This work would be carried out concurrently. When all the work for that total iteration value was done, this was marked as a single operation and the time taken to complete that operation was measured.
In an attempt to get the most accurate results possible by mitigating the effect of noise and external factors on results, each implementation was run a total of 10 times for each iteration, and the average results across the 10 runs taken and plotted for each workload.
From the graph, we can see that two of the implementations significantly out-performed the others. At this point, we began to discuss and weigh up the benefits of the features provided by the “go-cache” implementation, as opposed to going with the more raw, but performant “concurrent-map” implementation.
It was a matter of making an educated guess at this stage, because, for total accuracy, we would need to benchmark the final implementation, which we envisaged, wrapped around “concurrent-map” against “go-cache.” This was obviously impossible for something not built at this point.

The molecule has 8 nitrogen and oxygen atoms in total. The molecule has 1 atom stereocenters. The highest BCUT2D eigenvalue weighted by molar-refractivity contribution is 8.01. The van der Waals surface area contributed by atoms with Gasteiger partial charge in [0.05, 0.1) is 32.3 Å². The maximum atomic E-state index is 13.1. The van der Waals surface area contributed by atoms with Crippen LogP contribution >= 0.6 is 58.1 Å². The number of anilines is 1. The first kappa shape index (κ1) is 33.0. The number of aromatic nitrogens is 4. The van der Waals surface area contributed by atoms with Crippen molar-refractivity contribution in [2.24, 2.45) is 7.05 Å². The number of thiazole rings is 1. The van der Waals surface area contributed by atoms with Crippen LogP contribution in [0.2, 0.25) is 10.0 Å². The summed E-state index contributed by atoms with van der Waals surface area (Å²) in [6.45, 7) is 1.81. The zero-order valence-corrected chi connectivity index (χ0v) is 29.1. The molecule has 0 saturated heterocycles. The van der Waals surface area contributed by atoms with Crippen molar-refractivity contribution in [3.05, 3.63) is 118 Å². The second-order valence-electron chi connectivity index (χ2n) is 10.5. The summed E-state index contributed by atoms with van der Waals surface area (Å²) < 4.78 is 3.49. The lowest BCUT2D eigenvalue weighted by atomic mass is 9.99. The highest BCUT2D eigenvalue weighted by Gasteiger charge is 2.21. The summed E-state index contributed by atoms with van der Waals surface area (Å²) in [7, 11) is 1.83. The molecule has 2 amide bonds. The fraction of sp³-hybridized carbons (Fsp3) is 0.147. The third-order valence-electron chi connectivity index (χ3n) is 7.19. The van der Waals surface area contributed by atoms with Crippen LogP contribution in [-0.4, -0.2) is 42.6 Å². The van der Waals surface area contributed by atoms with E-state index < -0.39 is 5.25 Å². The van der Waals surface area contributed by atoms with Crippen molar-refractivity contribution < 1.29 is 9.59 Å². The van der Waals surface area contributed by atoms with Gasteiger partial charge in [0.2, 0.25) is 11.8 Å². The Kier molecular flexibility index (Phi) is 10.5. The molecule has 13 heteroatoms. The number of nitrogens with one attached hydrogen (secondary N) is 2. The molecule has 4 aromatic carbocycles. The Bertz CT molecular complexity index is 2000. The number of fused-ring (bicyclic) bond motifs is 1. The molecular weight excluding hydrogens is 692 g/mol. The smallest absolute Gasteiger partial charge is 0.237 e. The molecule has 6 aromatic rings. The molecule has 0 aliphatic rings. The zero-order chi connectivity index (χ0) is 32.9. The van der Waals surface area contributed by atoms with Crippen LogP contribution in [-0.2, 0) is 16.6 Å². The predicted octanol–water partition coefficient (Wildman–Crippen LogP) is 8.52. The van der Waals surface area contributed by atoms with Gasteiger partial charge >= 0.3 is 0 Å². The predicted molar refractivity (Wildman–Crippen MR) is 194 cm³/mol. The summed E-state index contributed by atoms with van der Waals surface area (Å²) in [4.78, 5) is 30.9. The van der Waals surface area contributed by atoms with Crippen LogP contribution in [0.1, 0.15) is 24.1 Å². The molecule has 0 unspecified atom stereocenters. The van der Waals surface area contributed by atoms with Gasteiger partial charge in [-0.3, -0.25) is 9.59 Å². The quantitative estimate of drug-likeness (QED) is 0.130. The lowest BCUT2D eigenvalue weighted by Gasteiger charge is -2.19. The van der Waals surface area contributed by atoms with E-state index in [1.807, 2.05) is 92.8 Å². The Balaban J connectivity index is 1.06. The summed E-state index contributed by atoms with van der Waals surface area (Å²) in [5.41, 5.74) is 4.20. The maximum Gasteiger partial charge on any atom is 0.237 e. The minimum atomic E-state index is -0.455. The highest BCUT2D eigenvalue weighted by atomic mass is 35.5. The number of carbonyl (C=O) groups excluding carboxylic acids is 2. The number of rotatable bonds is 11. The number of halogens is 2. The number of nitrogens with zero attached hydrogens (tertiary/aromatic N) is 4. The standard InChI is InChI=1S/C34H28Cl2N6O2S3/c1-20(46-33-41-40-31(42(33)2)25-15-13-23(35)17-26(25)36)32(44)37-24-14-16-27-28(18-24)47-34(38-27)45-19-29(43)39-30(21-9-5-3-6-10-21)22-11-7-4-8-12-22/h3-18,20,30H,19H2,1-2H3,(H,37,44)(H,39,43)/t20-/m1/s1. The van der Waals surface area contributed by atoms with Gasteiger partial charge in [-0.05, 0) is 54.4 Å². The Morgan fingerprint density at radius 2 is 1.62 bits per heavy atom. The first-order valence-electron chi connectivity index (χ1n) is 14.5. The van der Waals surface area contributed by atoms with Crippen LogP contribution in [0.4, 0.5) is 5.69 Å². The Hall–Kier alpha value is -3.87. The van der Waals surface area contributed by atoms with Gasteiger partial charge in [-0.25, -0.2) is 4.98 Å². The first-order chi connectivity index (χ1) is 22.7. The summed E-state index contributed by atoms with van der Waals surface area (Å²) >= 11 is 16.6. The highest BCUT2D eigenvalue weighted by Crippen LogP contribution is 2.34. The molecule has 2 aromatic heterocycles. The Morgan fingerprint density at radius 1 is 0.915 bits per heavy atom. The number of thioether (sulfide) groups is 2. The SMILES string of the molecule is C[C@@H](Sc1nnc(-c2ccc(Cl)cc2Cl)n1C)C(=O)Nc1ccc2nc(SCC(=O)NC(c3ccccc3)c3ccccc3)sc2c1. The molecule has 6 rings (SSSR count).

Before we got into too much detailed discussion, we wanted to use the data we had collected up to now to visualize one additional scenario.
Extrapolating steady-state performance
We wanted to determine how an adapter, which was running reliably and had gained a large amount of uptime would perform with the various caches.
We had already determined how long it had taken to warm up the cache for each implementation, as well as how they appeared to compare over time with varying load. Finally, we wanted to compare how the caches stacked against each other after the initial warmup. We could obtain (roughly at least), this data by subtracting the averages gained in the first benchmark from the second. The results (log scale) were as follows:
This graph shows us that in the long term, only one of the implementations will significantly outperform the others. With the warmup discounted, the other implementations tend to be tightly aligned.
In the end, we chose to go with the “concurrent-map” implementation and roll our own caching structure around this map. It outperformed the others consistently and in every area for the use case we provided.
The additional features this implementation provides are minimal, but this is likely all we will need, with some additional sugar provided by a wrapper. It is in widely used and has plenty of contributors, with a nice simple API.
We hope that, upon completion, we can then benchmark the finished module against the other implementations, to see if this decision was correct and to analyze and learn from the cost of rolling our own, both in terms of time spent and performance as opposed to using something off the shelf.